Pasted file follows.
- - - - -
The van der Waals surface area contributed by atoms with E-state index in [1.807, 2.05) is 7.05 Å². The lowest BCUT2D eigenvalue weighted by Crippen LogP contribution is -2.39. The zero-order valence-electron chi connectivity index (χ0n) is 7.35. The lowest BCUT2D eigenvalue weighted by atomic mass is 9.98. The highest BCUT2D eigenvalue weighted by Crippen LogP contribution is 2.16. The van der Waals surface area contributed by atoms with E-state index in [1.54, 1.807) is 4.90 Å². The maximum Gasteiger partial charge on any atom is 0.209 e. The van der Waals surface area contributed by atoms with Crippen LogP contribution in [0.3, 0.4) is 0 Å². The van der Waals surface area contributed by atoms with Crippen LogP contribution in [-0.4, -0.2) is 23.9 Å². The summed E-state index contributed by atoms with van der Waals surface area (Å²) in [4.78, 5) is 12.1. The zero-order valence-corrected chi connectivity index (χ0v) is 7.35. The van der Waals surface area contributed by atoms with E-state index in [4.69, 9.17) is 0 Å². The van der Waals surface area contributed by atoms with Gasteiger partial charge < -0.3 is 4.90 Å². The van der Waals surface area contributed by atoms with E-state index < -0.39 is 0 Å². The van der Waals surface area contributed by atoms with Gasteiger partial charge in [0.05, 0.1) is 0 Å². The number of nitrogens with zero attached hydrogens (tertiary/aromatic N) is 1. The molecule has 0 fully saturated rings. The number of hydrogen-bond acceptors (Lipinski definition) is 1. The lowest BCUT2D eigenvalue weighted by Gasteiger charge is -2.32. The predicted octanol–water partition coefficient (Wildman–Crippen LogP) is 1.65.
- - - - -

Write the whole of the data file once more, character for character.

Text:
The van der Waals surface area contributed by atoms with E-state index in [1.807, 2.05) is 7.05 Å². The lowest BCUT2D eigenvalue weighted by Crippen LogP contribution is -2.39. The zero-order valence-electron chi connectivity index (χ0n) is 7.35. The lowest BCUT2D eigenvalue weighted by atomic mass is 9.98. The highest BCUT2D eigenvalue weighted by Crippen LogP contribution is 2.16. The van der Waals surface area contributed by atoms with E-state index in [1.54, 1.807) is 4.90 Å². The maximum Gasteiger partial charge on any atom is 0.209 e. The van der Waals surface area contributed by atoms with Crippen LogP contribution in [0.3, 0.4) is 0 Å². The van der Waals surface area contributed by atoms with Crippen LogP contribution in [-0.4, -0.2) is 23.9 Å². The summed E-state index contributed by atoms with van der Waals surface area (Å²) in [4.78, 5) is 12.1. The zero-order valence-corrected chi connectivity index (χ0v) is 7.35. The van der Waals surface area contributed by atoms with E-state index in [4.69, 9.17) is 0 Å². The van der Waals surface area contributed by atoms with Gasteiger partial charge < -0.3 is 4.90 Å². The van der Waals surface area contributed by atoms with E-state index < -0.39 is 0 Å². The van der Waals surface area contributed by atoms with Gasteiger partial charge in [0.05, 0.1) is 0 Å². The number of nitrogens with zero attached hydrogens (tertiary/aromatic N) is 1. The molecule has 0 fully saturated rings. The number of hydrogen-bond acceptors (Lipinski definition) is 1. The lowest BCUT2D eigenvalue weighted by Gasteiger charge is -2.32. The predicted octanol–water partition coefficient (Wildman–Crippen LogP) is 1.65.